7. Obtain an EIN
An EIN, also known as an Employer Identification Number or a Federal Employer Identification Number or Tax ID, is assigned by the IRS to all business entities. This unique nine-digit code is used as a form of identification by the IRS and is essentially a Social Security number for your company.
An EIN is essential for business owners who plan on hiring employees, opening up a corporate bank account, filing tax returns, and registering for business licenses and permits.
There is no cost involved in getting your Employer Identification Number, and you can register with the IRS online. Alternatively, you are free to download IRS Form SS-4, and mail it to the following address:
Internal Revenue Service
Cincinnati, OH 45999
8. File Hawaii state taxes
The following corporate taxes are payable by corporations be it small businesses or large businesses in the state of Hawaii:
- Corporate income tax: All Hawaii corporations need to pay corporate income tax. This tax is determined at marginal rates between 4.4% and 6.4%.
- General excise tax: Hawaii does not have a sales tax; however, they do have a general excise tax. This tax is assessed on all business activities, and the tax rate is 0.15% for insurance commission and 0.5% for manufacturing, wholesaling, wholesale service, production, and the use of tax on imports for the resale.
9. Hawaii business licenses and permits
Depending on the business structure or type of business you’re running as well as its location, you may require various licenses and permits before starting a business. Some of the most common types of licenses and permits required in the state of Hawaii include:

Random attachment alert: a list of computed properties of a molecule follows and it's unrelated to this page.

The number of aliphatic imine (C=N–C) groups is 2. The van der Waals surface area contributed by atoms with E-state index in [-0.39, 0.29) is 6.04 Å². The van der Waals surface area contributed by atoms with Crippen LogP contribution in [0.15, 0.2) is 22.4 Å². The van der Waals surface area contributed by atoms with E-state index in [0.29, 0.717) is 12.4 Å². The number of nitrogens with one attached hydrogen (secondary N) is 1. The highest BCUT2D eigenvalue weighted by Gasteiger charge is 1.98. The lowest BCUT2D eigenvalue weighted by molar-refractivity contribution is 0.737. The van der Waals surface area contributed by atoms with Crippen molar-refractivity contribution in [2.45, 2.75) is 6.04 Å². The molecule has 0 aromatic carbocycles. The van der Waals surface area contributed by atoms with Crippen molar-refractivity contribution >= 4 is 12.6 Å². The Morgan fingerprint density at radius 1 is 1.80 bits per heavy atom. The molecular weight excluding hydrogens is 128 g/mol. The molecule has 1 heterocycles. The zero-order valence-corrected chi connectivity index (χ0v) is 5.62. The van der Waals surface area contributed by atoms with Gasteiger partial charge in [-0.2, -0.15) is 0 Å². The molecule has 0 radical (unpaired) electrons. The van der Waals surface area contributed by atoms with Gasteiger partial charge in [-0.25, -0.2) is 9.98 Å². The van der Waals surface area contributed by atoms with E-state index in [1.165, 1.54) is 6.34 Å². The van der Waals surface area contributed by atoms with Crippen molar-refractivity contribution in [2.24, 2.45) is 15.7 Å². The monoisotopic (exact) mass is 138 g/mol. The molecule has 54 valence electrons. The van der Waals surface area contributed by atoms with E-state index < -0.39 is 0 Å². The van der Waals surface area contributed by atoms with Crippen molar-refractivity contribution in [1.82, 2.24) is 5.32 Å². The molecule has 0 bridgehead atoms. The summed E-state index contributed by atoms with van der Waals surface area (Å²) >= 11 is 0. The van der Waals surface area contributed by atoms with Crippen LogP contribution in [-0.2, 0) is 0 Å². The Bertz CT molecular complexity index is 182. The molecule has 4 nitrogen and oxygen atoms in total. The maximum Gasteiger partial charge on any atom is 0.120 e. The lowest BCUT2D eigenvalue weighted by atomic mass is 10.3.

- General excise tax license: The general excise tax license is also known as the seller’s permit. It is required if you are engaging in business in the state of Hawaii or intend to sell goods or services in the state. In order to obtain a general excise tax license, visit the Hawaii tax website.
- Professional license: Depending on the type of corporation or if your business is a professional corporation that plans on offering certain types of services such as barbershops, salons, accountants, and other professional services, then you must obtain a professional license.
10. Annual report requirements in Hawaii
All Hawaii corporations, be it C corporations or S corporations must submit an annual report every year to the Hawaii Department of Commerce and Consumer Affairs, Business Registration Division. The annual reports are due and should be submitted during the quarter of the company’s anniversary date.
11. Costs of starting a corporation in Hawaii
The filing fees below apply to all Hawaii C corps:
- Name reservation: $10
- DBA name: $50
- Articles of Incorporation: $50
- Annual report: $12.50 online and $15 via mail
- Hawaii Certificate of Good Standing: $7.50
Next steps after forming a corporation
Consider the following steps after forming your a C corporation in Hawaii:
Get a business credit card
Since your new business is a separate legal entity, you’ll need to separate your personal finances and expenses from the corporation. Opening up a corporate bank account also gives you personal asset protection and makes accounting and tax filings simpler. However, you should also consider getting a business credit card to help you separate and categorize business expenses for end-of-year tax purposes. Additionally, getting a business credit card helps build your business credit score, which will be useful if you require a business loan in the future.
Hire a business accountant
Hiring a business accountant ensures that you’ll avoid fines and penalties and don’t overpay on taxes. Additionally, a business accountant will make payroll and bookkeeping much easier, allowing you to have more time to focus on growing your business. Lastly, managing your business funding is more effective when you have a business accountant at your service.
An LLC or limited liability company is a business structure where owners pay business taxes on their own individual income tax returns. A sole proprietorship is a business entity where an individual operates a business individually and does not have any business partners of any kind.